Another Time Bear
Specializing in Teddy Bears created from recycled fur coats
and other keepsake clothing
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October 23. 2008

Fur coats find a second life as huggable collectibles

By Bonnie Russell TELEGRAM & GAZETTE STAFF
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Another Time Bears are made by Cindy Wilder. She uses old fur coats and stoles to create the special bears, and even incorporates coat lining and monograms into their accessories. (SUBMITTED PHOTOS BY CINDY WILDER)

WORCESTER —
Cindy Wilder offers those who can’t bear to part with grandma’s fur stole, but don’t know what to do with it, the option of having it made into a teddy bear.

Ms. Wilder of Worcester has created a line of bears that she calls Another Time Bear. She makes the bears from old worn, torn fur coats that she finds at flea markets. The bears are made 100 percent from the coats except for the eyes and nose.

“I started making teddy bears when I was about 8 years old and have been doing them ever since, off and on through the years. I’ve been doing them from the fur coats for about six years. I actually started off with flannel shirts,” Ms. Wilder said.

The first bears that Ms. Wilder crafted as an adult were made for a family in New York in memory of their son, using his flannel shirts for material.

The memory bear idea caught on, and Ms. Wilder crafted 15 bears out of flannel shirts for a woman to give to her children and grandchildren as a memory of their father and grandfather that they could hold in their hands.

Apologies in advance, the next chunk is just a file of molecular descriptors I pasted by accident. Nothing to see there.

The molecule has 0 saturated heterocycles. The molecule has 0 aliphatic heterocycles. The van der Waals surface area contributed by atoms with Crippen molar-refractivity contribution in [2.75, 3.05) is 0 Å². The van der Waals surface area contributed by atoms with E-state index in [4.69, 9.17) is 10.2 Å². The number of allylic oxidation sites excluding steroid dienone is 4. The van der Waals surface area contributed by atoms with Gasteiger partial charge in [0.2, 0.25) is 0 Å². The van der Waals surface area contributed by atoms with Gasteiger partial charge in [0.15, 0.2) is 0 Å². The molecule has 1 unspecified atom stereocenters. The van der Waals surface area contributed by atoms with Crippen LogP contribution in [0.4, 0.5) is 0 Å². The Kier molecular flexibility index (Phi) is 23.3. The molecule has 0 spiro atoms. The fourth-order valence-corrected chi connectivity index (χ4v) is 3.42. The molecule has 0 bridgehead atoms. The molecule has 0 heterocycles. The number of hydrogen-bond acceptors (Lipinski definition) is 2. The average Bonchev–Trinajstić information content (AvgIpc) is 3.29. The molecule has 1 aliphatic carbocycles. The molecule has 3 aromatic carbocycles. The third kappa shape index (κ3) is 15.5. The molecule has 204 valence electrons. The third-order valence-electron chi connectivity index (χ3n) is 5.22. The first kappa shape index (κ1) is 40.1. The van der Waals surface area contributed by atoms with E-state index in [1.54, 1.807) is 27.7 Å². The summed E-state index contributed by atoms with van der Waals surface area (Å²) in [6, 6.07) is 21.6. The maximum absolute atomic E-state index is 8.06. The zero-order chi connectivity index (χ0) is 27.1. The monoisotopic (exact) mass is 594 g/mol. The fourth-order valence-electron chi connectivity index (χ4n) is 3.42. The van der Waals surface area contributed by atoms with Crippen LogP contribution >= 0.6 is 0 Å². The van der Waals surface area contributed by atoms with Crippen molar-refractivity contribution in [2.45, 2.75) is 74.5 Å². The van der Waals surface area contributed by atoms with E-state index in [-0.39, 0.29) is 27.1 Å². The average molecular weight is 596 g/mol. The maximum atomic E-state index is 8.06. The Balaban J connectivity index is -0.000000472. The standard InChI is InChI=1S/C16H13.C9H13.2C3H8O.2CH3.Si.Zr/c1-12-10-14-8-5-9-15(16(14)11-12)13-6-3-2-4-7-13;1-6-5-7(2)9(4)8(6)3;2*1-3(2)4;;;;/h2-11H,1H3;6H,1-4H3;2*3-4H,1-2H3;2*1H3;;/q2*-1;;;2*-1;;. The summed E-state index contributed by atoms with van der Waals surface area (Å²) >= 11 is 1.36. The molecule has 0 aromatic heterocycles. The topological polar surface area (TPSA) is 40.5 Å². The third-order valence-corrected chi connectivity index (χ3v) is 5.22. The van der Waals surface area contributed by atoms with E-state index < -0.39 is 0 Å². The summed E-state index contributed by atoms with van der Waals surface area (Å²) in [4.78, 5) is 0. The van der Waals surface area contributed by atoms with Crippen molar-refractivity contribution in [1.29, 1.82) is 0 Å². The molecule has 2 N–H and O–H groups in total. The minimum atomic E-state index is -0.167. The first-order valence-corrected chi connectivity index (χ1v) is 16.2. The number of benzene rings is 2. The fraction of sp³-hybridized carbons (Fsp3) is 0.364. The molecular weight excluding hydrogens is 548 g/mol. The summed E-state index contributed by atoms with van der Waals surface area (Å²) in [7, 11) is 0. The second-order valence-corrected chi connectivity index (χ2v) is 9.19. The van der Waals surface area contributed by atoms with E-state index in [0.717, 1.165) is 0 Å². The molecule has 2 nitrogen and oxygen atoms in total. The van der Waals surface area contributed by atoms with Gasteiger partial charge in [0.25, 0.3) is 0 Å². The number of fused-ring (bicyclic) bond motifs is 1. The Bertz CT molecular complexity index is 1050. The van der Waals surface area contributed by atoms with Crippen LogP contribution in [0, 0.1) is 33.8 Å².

“She had pictures of him with different shirts on with each child and grandchild she was giving them to. They received the bear and a picture of themselves with their grandfather wearing the shirt the bear was made from,” Ms. Wilder said.

Someone asked Ms. Wilder to fashion a bear from a stole, and that gave birth to the name of her business, Another Time Bear.

“I created bears from coats from another time. The memories took you back in time, to another time. I guess that is when I named it,” she said.

Speaking of names, Ms. Wilder gives a moniker to each bear she makes to sell at shows, but that is the last step. First, the fur is cut and placed in plastic bags until it is ready to be sewn. While there is some machine stitching involved, most of the sewing is done by hand, she explained.

Once the bear is complete, a tag is attached with its name and a brief history of the fur coat that was used to make it.

Ms. Wilder keeps a running list of names that she gathers from various sources and then applies them to the new bears. This is no small feat, as she makes about 75 bears a year to sell at shows.

“Most of my bears are boys, but every now and then I have a girl. I try to do unusual names,” she said.

“I only name the bears that I sell at shows. When I do orders for people out of their coats, I don’t name them,” she added.

Ms. Wilder takes orders for custom bears from people who provide their own coats. Prices vary depending on the bear, although she describes them as very reasonable.

“I make bears because I enjoy it, not only to make money. The bears have always been a true love of mine. They are timeless. Everyone has a memory of a teddy bear at some point in their life. And you’re never too old for one. I just enjoy the bears and enjoy the smile they bring to the faces of those who purchase them,” she said.

Ms. Wilder said she also likes creating such an individual memory from something that might otherwise just hang in the back of a closet.

“The stole, for example, will sit for years in the back of a closet. It was Grandma’s and you just can’t part with it. But once a person is ready to make it into a teddy bear, it is such a wonderful keepsake. It’s great when there is a monogram or initials on the lining. I incorporate that into the tie on the bear. And the pockets … well those are the pads on the feet. Sometimes they are made from velvet, some are actually leather, but the majority are either felt or the same satin as the lining. And if you’re lucky enough to get a button still on the coat, it goes on the tie.”

For more information, call Ms. Wilder at (508) 853-8336.


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